However, reused passwords only make the job easier for potential hackers, who now have access to not just one, but several of your online accounts.
- Update your passwords
Even if you created a really strong and complex password, with enough time every online password can be breached.
Because of this, it's important to change all your passwords regularly, such as every 90 days or so to protect your online accounts from hackers.
Why you should be changing passwords regularly?
- It's easier to brute-force a password that you've been using for years than the one you've just made. This is because changing passwords will make the job for a keystroke logger program much harder
- If a hacker already got your password they now have access to your online account. Changing the password immediately is a must
- When changing or losing your devices, your passwords are probably saved on them for easy access. Now someone else has that access so you should change your passwords
Should You Use a Password Manager to Manage All Your Passwords?
Of course, managing all your passwords singlehandedly takes a lot of time and effort and the margin for error is very low.
This is where a password manager can make your life easier.
A password manager is simply an online service or a program that you can use to store all your passwords, generate secure passwords, access and manage passwords from a password vault.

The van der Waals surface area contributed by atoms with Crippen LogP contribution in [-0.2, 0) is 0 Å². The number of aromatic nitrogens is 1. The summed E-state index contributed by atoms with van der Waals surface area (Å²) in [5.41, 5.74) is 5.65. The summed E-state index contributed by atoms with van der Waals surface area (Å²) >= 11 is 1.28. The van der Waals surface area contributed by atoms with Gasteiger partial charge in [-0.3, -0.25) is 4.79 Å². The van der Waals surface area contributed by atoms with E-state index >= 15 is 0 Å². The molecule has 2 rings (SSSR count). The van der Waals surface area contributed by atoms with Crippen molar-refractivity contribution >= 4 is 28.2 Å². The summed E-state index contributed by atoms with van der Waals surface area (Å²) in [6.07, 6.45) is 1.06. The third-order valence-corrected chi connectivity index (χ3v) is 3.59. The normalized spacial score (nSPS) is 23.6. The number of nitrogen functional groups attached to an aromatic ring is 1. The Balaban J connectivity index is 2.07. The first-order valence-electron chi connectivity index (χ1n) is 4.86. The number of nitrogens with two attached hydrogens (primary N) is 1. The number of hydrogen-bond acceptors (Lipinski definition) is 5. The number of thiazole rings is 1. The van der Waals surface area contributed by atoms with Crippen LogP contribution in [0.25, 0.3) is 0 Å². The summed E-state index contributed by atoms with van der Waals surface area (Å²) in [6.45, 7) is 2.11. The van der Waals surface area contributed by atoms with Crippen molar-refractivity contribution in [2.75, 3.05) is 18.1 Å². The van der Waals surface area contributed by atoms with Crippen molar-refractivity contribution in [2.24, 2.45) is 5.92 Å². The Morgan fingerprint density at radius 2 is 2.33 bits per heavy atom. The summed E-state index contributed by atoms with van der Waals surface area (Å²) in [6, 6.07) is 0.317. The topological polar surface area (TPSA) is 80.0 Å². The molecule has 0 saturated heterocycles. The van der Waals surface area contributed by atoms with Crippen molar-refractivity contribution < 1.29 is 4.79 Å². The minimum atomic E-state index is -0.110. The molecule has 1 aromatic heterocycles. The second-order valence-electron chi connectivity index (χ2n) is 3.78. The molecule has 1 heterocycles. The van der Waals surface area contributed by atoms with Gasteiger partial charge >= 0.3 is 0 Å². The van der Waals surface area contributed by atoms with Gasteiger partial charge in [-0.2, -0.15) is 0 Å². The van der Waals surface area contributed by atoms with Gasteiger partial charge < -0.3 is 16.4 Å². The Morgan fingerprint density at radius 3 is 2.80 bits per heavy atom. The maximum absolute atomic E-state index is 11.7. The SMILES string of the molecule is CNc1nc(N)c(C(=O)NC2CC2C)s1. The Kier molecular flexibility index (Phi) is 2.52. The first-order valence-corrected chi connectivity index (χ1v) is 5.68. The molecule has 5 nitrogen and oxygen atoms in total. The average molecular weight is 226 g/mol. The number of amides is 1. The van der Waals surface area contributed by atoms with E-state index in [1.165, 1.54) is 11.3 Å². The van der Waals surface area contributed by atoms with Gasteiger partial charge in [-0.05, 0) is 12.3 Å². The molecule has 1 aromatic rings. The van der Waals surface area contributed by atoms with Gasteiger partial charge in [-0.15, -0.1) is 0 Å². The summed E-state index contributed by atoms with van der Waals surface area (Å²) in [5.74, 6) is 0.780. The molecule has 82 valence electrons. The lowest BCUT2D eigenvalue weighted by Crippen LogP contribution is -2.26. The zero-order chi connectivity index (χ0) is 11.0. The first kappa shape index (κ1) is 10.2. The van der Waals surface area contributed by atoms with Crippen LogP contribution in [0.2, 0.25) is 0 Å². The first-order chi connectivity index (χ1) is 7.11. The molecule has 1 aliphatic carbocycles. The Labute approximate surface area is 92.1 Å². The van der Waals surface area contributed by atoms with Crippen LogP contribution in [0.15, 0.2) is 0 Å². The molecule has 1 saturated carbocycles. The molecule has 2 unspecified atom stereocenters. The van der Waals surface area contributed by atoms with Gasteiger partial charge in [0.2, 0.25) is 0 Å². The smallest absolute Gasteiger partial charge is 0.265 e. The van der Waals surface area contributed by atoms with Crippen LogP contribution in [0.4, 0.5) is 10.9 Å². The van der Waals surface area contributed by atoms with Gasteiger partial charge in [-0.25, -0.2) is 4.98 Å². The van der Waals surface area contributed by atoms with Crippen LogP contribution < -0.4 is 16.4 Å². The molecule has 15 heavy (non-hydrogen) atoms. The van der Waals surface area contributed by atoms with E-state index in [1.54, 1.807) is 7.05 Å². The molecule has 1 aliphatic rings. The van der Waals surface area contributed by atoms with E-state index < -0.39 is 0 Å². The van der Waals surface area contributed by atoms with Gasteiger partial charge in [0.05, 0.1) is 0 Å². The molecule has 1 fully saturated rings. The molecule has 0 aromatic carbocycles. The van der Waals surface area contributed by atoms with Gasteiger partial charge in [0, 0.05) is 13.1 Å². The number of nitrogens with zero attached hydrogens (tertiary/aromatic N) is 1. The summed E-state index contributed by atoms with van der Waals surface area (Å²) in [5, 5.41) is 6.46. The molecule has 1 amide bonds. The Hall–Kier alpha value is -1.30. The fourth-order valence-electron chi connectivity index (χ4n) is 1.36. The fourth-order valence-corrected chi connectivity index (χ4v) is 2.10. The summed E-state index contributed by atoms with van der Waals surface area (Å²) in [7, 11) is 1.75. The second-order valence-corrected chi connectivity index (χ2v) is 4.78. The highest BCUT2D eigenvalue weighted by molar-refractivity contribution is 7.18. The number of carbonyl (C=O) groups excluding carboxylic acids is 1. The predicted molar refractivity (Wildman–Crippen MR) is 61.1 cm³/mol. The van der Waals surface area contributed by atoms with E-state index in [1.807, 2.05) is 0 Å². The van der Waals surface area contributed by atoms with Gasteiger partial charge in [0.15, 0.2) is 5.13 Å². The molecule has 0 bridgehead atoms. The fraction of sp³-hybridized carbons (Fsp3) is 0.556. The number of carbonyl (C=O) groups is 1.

This way, you don't have to remember dozens of passwords, but just one master password.
So what are the pros and cons of password managers?
- You only need to remember one password
One of the biggest problems when it comes to password management is remembering all those different passwords. With a password manager, you only need to remember its master password which will give you access to your password vault and from there you can access all your user accounts
- You can generate strong passwords easily
Creating a really strong password that you won't forget the next moment is a tough task. Luckily, with a password manager, you can simply generate passwords with a click and copy/paste it wherever you need it
- Password managers make logging into your online accounts easier
Since most password managers now have an auto-fill option that allows you to insert the username and the password based on the URL from the page, this makes the process of logging in to your online accounts much easier and faster
- Works across different devices